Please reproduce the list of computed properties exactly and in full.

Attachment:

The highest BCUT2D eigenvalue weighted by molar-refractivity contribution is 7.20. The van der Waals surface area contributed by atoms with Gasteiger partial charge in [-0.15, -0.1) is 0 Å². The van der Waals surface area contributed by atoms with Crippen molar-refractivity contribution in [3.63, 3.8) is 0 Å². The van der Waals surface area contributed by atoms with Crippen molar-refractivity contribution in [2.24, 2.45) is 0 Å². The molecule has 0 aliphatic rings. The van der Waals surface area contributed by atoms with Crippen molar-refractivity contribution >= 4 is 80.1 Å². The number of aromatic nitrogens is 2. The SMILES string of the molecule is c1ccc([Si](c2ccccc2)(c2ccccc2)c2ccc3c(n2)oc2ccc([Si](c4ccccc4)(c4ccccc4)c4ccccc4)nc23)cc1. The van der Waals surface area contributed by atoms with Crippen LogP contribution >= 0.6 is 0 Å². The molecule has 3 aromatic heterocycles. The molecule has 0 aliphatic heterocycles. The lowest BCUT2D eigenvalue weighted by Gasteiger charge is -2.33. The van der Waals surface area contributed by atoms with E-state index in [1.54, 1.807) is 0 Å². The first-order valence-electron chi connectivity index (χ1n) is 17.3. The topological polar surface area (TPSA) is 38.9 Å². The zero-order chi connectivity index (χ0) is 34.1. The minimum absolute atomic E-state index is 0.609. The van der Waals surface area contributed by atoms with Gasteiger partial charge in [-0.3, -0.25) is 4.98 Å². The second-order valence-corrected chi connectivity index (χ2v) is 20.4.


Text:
The highest BCUT2D eigenvalue weighted by molar-refractivity contribution is 7.20. The van der Waals surface area contributed by atoms with Gasteiger partial charge in [-0.15, -0.1) is 0 Å². The van der Waals surface area contributed by atoms with Crippen molar-refractivity contribution in [3.63, 3.8) is 0 Å². The van der Waals surface area contributed by atoms with Crippen molar-refractivity contribution in [2.24, 2.45) is 0 Å². The molecule has 0 aliphatic rings. The van der Waals surface area contributed by atoms with Crippen molar-refractivity contribution >= 4 is 80.1 Å². The number of aromatic nitrogens is 2. The SMILES string of the molecule is c1ccc([Si](c2ccccc2)(c2ccccc2)c2ccc3c(n2)oc2ccc([Si](c4ccccc4)(c4ccccc4)c4ccccc4)nc23)cc1. The van der Waals surface area contributed by atoms with Crippen LogP contribution >= 0.6 is 0 Å². The molecule has 3 aromatic heterocycles. The molecule has 0 aliphatic heterocycles. The lowest BCUT2D eigenvalue weighted by Gasteiger charge is -2.33. The van der Waals surface area contributed by atoms with E-state index in [1.54, 1.807) is 0 Å². The first-order valence-electron chi connectivity index (χ1n) is 17.3. The topological polar surface area (TPSA) is 38.9 Å². The zero-order chi connectivity index (χ0) is 34.1. The minimum absolute atomic E-state index is 0.609. The van der Waals surface area contributed by atoms with Gasteiger partial charge in [-0.3, -0.25) is 4.98 Å². The second-order valence-corrected chi connectivity index (χ2v) is 20.4.